However bad a spiralling money laundering scandal has been to the three Baltic countries, it could get even worse.
Financial regulators in Estonia and Latvia told the Financial Times they are afraid Swedish banks — which dominate both headlines on money laundering and their banking systems — could withdraw from the region, just as Danske Bank and Nordea have already done amid dirty money allegations.
“Sure, we are very worried,” said Peters Putnins, head of the Latvian regulator. “Should other banks follow the route of Danske, it would be very destabilising in all three Baltic countries.”
His Estonian counterpart Kilvar Kessler said he viewed the matter from a national security perspective: “If you think that somebody in the headquarters of the large Swedish banks would think their Baltic banks are more of a liability than an asset, it’s rather uncomfortable for me. You don’t know who would replace them.”
The Baltics are almost completely dependent on Swedish banks for their local banking. Swedbank and SEB — the two biggest banks in the Baltics and both Stockholm-based — have market shares of more than 50 per cent in Estonia and Lithuania and 42 per cent in Latvia, based on assets or deposits.
Throw in Luminor — a joint venture between Finland’s Nordea and Norway’s DNB that is set to have US private equity group Blackstone as an owner — and foreign banks control four-fifths of the market in Estonia and Latvia and two-thirds in Lithuania.
The warning signs are already there. Nordea has said it intends to leave the region while Danske is quitting after being forced to close in Estonia by the financial regulator.
The worry is that shareholders might send an implicit message to the banks to get out. Danske’s shares halved last year as it confessed to a €200bn money laundering scandal and criminal investigations in the US, Denmark and Estonia. This year, Swedbank’s shares plunged by a fifth in one week on money laundering allegations.
“Investors are quite shaky. Share prices are going down and this in turn has the effect that this Baltic region is seen as not so nice and maybe not an asset but a liability,” said Mr Kessler. In turn, Mr Putnins said: “That is the price you pay if you don’t have your own banks.”
Only the Lithuanian regulator seems relaxed. Vytautas Valvonis, head of supervision at the Bank of Lithuania, said: “We don’t see any risk coming from this. The banks are well capitalised and well funded.”
The picture was very different two decades ago. Then the three Baltic states, having freshly regained independence after their occupation by the Soviet Union, turned to Swedish and other Nordic banks to rid themselves of corruption.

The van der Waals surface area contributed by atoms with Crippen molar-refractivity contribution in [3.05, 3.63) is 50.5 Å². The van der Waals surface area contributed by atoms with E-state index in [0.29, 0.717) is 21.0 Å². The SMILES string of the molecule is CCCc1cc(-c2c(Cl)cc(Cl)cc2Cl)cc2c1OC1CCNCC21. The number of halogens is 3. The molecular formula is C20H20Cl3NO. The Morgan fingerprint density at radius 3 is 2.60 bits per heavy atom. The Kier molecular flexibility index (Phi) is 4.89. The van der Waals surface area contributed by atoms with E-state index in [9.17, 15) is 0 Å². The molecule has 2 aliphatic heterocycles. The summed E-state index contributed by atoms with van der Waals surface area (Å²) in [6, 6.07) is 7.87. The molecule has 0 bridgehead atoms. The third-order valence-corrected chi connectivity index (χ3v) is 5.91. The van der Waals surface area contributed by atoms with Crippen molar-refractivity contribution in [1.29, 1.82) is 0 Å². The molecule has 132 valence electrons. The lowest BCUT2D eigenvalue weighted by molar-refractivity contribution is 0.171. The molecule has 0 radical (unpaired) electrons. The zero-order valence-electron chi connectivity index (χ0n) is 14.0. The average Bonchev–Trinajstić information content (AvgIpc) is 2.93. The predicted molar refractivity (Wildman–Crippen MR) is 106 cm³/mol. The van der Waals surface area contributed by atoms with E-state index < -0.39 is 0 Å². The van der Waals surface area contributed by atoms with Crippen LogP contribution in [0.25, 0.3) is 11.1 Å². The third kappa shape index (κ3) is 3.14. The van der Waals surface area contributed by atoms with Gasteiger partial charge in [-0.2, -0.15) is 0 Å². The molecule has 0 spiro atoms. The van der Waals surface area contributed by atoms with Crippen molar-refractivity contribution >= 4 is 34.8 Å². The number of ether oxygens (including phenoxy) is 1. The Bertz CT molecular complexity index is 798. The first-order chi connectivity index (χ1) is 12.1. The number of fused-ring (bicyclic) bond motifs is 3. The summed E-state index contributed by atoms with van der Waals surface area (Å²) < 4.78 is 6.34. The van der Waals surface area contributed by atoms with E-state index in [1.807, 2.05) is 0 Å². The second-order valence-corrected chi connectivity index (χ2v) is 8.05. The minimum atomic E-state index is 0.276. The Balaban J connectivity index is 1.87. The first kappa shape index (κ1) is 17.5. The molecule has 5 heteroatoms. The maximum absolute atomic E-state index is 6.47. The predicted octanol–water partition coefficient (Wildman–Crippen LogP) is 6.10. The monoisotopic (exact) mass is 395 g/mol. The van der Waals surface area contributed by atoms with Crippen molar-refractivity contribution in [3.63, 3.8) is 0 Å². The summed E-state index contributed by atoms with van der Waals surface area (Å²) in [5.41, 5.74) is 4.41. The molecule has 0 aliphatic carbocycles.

Erik Thedéen, head of Sweden’s financial regulator, said: “Generally speaking, we are not as alert as you will be if you stay in Cyprus or countries where they don’t have the same tradition of being transparent and far away from corruption. Nordic people have this tendency to think we are better than others.”
But he conceded the recent scandals had changed the picture. “Generally speaking, we knew too little about it. We knew that there was risk in the Baltic region, which is being revealed with fairly spectacular transactions. We need to do better.”
However, Mr Thedéen stressed that his institution would be sensitive to the geopolitical need for Swedish banks to stay in the Baltics when imposing remedial action. “It’s extremely important that we do this in a manner that does not push the Swedish banks out of the Baltics. It goes beyond my [professional] responsibility; it’s important for the European context,” he said.
He added that due to the Baltics’ tangled history with Russia, “there are risks at stake if we push out the Swedish banks. I have no agenda of pushing them out from the Baltics.”
All four regulators say they have learnt lessons. Estonia and Latvia have both cracked down on the non-resident banking business at the heart of the Danske scandal in which money came from abroad — mostly from Russia and other ex-Soviet countries.
Another lesson is to boost resources for preventing money laundering. Mr Kessler said that Estonia’s regulator had 7 per cent of its staff in anti-money laundering activities. “To be frank, in Estonia anti-money laundering experts don’t grow on trees,” he said, adding that more people need to be trained.
Penalty levels are also an issue. Until recently, Estonia’s maximum fine for money laundering was €32,000 — a level Mr Kessler called “crap” and “peanuts for a bank”.
All four regulators are aware that heavy scrutiny is falling on their actions. They have started a joint investigation into the Swedbank allegations, although for some critics it all smacks of too little, too late. They argue that attention needs to be paid to law enforcement — which polices individual transactions — as much as regulation.
Mr Putnins admitted that Latvia was under “immense” pressure after the US effectively closed one of its banks for what it alleged was “institutionalised money laundering” and an international body urged it to make urgent changes to avoid being blacklisted.
But he said that while supervisors can “fix” their issues, more attention needed to be paid to the root causes of money laundering. “We should look at why this is possible. One of the answers is that there are jurisdictions where you can set up companies and hide the ownership. The root of all this has to be taken away,” he added.